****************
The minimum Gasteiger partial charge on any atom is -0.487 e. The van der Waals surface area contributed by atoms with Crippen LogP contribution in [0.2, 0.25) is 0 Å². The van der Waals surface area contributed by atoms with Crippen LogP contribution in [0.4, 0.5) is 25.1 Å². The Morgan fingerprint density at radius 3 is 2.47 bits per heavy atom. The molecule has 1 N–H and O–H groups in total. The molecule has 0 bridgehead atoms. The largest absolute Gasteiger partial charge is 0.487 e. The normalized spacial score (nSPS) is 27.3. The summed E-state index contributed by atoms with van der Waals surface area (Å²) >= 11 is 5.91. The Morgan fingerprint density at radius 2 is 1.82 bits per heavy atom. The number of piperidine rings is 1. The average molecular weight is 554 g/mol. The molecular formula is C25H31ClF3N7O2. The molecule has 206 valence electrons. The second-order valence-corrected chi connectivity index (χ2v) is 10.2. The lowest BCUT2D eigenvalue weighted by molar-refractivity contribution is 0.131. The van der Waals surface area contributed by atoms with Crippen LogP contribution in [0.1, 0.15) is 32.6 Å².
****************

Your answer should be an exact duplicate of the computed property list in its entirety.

The minimum Gasteiger partial charge on any atom is -0.487 e. The van der Waals surface area contributed by atoms with Crippen LogP contribution in [0.2, 0.25) is 0 Å². The van der Waals surface area contributed by atoms with Crippen LogP contribution in [0.4, 0.5) is 25.1 Å². The Morgan fingerprint density at radius 3 is 2.47 bits per heavy atom. The molecule has 1 N–H and O–H groups in total. The molecule has 0 bridgehead atoms. The largest absolute Gasteiger partial charge is 0.487 e. The normalized spacial score (nSPS) is 27.3. The summed E-state index contributed by atoms with van der Waals surface area (Å²) >= 11 is 5.91. The Morgan fingerprint density at radius 2 is 1.82 bits per heavy atom. The number of piperidine rings is 1. The average molecular weight is 554 g/mol. The molecular formula is C25H31ClF3N7O2. The molecule has 206 valence electrons. The second-order valence-corrected chi connectivity index (χ2v) is 10.2. The lowest BCUT2D eigenvalue weighted by molar-refractivity contribution is 0.131. The van der Waals surface area contributed by atoms with Crippen LogP contribution in [0.1, 0.15) is 32.6 Å².